Philosophers of the Renaissance introduces readers to philosophical thinking from the end of the Middle Ages through the sixteenth century. International specialists portray the thought of twenty-one individual philosophers, illustrating their life and work and highlighting the importance of their thinking. Best known among the personalities discussed are Nicholas of Cusa, who combined mathematics with theology; Pico della Mirandola, the first to introduce Hebrew wisdom: Marsilio Ficino, who made the works of Plato accessible to his contemporaries; Pietro Pomponazzi, who challenged the Church with unorthodox teachings; and, Tommaso Campanella, who revolutionized philosophy and science while imprisoned. Philosophers of this period explored a great variety of human knowledge: Greek scholars who had emigrated from Byzantium spread ancient and patristic learning; humanists applied their skills to art, architecture, and the text of the Bible (Leon Battista Alberti and Lorenzo Valla); some debated about methods of scientific research - always with religion in their mind (Raymond Lull, Agrippa of Nettesheim, Philipp Melanchthon, Petrus Ramus, Bernardino Telesio, Jacopo Zabarella); others pondered the ethical implications (Michel de Montaigne, Luis Vives); or they confronted a radical overturn of the traditional worldview (Francesco Patrizi, Giordano Bruno, Francisco Suarez). The book weaves together the stories of these thinkers by emphasizing the unity of Renaissance philosophy. Originally published in German in 1998, the chapters have been thoroughly revised and updated. There is a chapter on Luis Vives that was written specifically for this English edition. This is a rich and accessible introduction to the philosophical thought that shaped modernity.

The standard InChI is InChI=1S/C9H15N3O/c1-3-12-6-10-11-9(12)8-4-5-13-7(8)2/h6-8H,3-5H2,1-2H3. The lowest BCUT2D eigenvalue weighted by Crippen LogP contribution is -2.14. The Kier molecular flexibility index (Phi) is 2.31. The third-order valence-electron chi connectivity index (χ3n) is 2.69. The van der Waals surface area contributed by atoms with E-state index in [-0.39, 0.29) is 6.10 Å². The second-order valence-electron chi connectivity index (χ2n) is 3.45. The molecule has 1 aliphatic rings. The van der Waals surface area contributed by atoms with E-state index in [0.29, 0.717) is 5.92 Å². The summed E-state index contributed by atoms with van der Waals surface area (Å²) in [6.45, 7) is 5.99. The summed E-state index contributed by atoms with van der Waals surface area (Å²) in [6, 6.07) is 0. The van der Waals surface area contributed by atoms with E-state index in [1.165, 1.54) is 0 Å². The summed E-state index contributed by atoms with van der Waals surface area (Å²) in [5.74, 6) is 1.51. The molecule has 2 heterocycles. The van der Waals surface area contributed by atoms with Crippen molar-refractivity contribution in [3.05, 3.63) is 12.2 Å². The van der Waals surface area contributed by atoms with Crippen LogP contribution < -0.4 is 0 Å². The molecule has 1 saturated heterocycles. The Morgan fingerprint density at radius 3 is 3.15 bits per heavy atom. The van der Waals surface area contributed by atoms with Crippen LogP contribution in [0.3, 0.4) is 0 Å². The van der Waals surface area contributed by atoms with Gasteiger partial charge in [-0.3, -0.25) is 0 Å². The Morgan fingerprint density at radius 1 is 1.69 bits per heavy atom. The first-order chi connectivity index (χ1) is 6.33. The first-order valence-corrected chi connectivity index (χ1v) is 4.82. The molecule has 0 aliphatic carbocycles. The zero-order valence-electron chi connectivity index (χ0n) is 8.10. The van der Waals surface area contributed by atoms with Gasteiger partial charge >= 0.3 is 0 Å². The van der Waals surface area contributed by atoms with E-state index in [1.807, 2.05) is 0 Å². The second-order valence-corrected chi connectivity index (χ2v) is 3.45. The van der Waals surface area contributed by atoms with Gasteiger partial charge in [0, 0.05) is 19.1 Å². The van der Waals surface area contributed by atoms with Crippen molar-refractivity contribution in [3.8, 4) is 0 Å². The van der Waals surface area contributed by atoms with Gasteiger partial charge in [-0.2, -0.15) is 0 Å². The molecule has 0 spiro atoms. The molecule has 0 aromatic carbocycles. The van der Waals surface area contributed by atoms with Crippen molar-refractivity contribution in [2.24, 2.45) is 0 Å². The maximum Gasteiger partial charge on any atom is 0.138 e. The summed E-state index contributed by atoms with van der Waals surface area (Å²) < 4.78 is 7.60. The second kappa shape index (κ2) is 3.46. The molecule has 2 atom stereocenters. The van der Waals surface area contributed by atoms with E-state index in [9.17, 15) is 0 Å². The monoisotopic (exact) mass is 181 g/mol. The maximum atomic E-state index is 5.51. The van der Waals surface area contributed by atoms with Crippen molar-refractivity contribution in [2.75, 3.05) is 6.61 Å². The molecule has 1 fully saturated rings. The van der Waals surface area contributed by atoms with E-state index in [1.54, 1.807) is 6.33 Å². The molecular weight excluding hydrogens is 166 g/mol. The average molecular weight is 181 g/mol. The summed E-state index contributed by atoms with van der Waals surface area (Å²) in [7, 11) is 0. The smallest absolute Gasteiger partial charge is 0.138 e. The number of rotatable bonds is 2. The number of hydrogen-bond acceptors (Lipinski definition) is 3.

PAUL RICHARD BLUM is T. J. Higgins, S.J., Chair in Philosophy at Loyola University Maryland. The author or editor of eighteen books, Blum is internationally recognized as an eminent authority on the Renaissance.